But I made it to Sears in one piece and without causing a nasty and totally stupid accident. Dropped it off, got a latte in the mall, and watched shoppers for about an hour, and the job was all done. I had them do an oil change while I was at it.

The total cost? About $22. Turns out the tires were under warranty, a fact the Sears guy verified before they did anything. I only paid for the oil change, something that I’d been putting off doing for at least 3 months.

The shocking, shocking mess in my car, which I’d also been ignoring and putting off dealing with for months was an embarassment when the Triple AAA guy and the Sears guy were doing their respective once-overs, and so after picking up the RAV I got it washed (sort of – the cycle was truncated for some reason) and vacuumed it out, then went home and cleaned out every bit of junk, paper, old cardboard, and congealed mess from every interior surface.

A casualty of this cleaning process: the receipt for the “car wash,” which I had kept aside so I could go into the attached Kwik-E-Mart and request a refund or a do-over with a “real” wash (one that went beyond just the initial rinse, and actually included detergent and… washing). I was vacuuming the front seats when I saw it flutter for a nanosecond in the maw of the vacuum hose before it vanished with a “th-th-th-WUPP!!” So. No do-over for me.

I had a tube of “car protectorant/cleaner wipes” that I’d never used, and by the time I was done, it was about half gone. Then I vacuumed again with the much more powerful shop-vac at home, and sprayed all the fabric with Febreze. Why? Because I’m in the evil, evil habit of buying fast-food burgers for lunch and eating them in the car, which meant the car didn’t smell too good in addition to being full of dust, congealed gunk, discarded boxes I’d never gotten around to recycling, and discarded wrappers and receipts.

Now my car is clean inside and out and is no longer an embarassment.

Plus, it even smells clean! Yayyy!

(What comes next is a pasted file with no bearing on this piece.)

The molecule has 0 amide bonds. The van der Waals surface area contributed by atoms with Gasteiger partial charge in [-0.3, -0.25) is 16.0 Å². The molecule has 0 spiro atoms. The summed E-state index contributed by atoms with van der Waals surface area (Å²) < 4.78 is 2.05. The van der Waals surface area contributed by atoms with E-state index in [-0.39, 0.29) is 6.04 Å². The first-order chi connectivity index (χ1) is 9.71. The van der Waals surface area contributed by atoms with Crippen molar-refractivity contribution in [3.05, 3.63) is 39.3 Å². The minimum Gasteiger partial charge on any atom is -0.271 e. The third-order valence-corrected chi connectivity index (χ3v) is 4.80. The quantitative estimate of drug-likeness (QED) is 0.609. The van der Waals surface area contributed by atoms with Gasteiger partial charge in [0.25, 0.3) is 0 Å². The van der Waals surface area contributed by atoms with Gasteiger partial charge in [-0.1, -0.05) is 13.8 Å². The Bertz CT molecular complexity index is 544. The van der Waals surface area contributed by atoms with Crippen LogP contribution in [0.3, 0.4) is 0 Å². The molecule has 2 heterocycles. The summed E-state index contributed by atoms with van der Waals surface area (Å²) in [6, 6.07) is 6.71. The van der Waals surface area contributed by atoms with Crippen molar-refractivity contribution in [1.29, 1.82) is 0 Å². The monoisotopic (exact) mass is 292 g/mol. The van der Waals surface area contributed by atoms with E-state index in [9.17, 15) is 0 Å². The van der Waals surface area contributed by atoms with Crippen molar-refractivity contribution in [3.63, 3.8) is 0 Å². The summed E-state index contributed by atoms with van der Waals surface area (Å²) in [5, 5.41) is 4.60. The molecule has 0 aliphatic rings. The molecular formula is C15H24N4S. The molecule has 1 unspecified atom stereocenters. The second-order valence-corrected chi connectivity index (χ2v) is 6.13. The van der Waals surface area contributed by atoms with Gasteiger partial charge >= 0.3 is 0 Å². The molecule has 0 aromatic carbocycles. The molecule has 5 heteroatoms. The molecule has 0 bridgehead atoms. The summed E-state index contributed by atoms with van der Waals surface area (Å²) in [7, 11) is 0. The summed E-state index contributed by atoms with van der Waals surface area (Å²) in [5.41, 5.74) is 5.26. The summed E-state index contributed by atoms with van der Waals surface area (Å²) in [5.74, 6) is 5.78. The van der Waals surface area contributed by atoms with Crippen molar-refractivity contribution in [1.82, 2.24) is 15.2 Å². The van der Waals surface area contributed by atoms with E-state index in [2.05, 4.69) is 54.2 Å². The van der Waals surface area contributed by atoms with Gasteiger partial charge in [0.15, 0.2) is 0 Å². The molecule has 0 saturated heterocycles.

This task was made a lot more pleasant by the fact that Chicago Public Radio was running a marathon of This American Life stories, plus this week’s new broadcast, which was about a study done a year ago that claimed fairly convincingly that 100,000 civilians had been killed by Coalition forces since the beginning of the war, up to that point.

The website “Iraqi Body Count” makes it only 30,000 up to now. Either way, that’s an obscenely high number.

Even rounded up.

Anyway, I listened to several stories on the car radio as I worked industriously in the driveway at home. The sun shone bright and warm, the little bitty yellow leaves from the locust trees blew in and out of the car’s open doors, and I contentedly wiped away grunge and yak and pfaff from every surface I could reach.

So in spite of the fairly crappy beginning, it’s been a pretty good weekend so far.

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2 thoughts on “Two Flats Don’t Make A Round

  1. Gin- I think you may have accidently posted a sentence from something else into the beginning of your story. It definitely increases the interest though. I had trouble making it through the first few sentences – wondering how the Pentagon, Gitmo, and UN are related to sushi. -mitch

  2. As for the “fast food wrappers”….. I can remember old dried hamburger and fries under you bed!!!! Some things never change.. 🙂